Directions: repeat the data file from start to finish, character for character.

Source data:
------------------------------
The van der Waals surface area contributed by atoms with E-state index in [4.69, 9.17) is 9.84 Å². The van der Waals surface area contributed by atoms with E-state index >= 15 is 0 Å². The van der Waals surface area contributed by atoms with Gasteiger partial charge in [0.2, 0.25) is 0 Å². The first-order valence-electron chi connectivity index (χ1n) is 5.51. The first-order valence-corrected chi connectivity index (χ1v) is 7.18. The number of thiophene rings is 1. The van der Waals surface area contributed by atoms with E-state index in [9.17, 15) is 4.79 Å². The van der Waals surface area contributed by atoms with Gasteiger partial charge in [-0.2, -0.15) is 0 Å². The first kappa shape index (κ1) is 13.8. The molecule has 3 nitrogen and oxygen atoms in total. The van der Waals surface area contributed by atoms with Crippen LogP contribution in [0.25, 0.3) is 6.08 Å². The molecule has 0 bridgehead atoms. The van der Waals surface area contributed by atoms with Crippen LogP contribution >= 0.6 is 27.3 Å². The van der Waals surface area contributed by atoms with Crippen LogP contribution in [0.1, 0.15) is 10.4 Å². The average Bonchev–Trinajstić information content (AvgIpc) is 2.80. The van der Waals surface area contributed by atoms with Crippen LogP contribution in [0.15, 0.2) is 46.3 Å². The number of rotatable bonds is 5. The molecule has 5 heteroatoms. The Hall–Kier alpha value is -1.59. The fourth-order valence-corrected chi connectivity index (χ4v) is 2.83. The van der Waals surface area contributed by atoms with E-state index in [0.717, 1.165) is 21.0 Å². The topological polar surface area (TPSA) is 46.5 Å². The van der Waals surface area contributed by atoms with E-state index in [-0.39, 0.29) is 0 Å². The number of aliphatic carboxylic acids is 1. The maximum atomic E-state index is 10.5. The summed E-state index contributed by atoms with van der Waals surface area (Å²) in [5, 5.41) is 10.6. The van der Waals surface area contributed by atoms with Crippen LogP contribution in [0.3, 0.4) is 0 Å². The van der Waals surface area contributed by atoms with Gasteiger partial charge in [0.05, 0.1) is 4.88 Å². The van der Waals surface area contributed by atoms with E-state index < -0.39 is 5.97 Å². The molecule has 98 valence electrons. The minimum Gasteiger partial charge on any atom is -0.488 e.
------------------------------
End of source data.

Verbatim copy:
The van der Waals surface area contributed by atoms with E-state index in [4.69, 9.17) is 9.84 Å². The van der Waals surface area contributed by atoms with E-state index >= 15 is 0 Å². The van der Waals surface area contributed by atoms with Gasteiger partial charge in [0.2, 0.25) is 0 Å². The first-order valence-electron chi connectivity index (χ1n) is 5.51. The first-order valence-corrected chi connectivity index (χ1v) is 7.18. The number of thiophene rings is 1. The van der Waals surface area contributed by atoms with E-state index in [9.17, 15) is 4.79 Å². The van der Waals surface area contributed by atoms with Gasteiger partial charge in [-0.2, -0.15) is 0 Å². The first kappa shape index (κ1) is 13.8. The molecule has 3 nitrogen and oxygen atoms in total. The van der Waals surface area contributed by atoms with Crippen LogP contribution in [0.25, 0.3) is 6.08 Å². The molecule has 0 bridgehead atoms. The van der Waals surface area contributed by atoms with Crippen LogP contribution >= 0.6 is 27.3 Å². The van der Waals surface area contributed by atoms with Crippen LogP contribution in [0.1, 0.15) is 10.4 Å². The average Bonchev–Trinajstić information content (AvgIpc) is 2.80. The van der Waals surface area contributed by atoms with Crippen LogP contribution in [0.15, 0.2) is 46.3 Å². The number of rotatable bonds is 5. The molecule has 5 heteroatoms. The Hall–Kier alpha value is -1.59. The fourth-order valence-corrected chi connectivity index (χ4v) is 2.83. The van der Waals surface area contributed by atoms with E-state index in [0.717, 1.165) is 21.0 Å². The topological polar surface area (TPSA) is 46.5 Å². The van der Waals surface area contributed by atoms with E-state index in [-0.39, 0.29) is 0 Å². The number of aliphatic carboxylic acids is 1. The maximum atomic E-state index is 10.5. The summed E-state index contributed by atoms with van der Waals surface area (Å²) in [5, 5.41) is 10.6. The van der Waals surface area contributed by atoms with Crippen LogP contribution in [0.3, 0.4) is 0 Å². The van der Waals surface area contributed by atoms with Gasteiger partial charge in [0.05, 0.1) is 4.88 Å². The van der Waals surface area contributed by atoms with E-state index < -0.39 is 5.97 Å². The molecule has 98 valence electrons. The minimum Gasteiger partial charge on any atom is -0.488 e.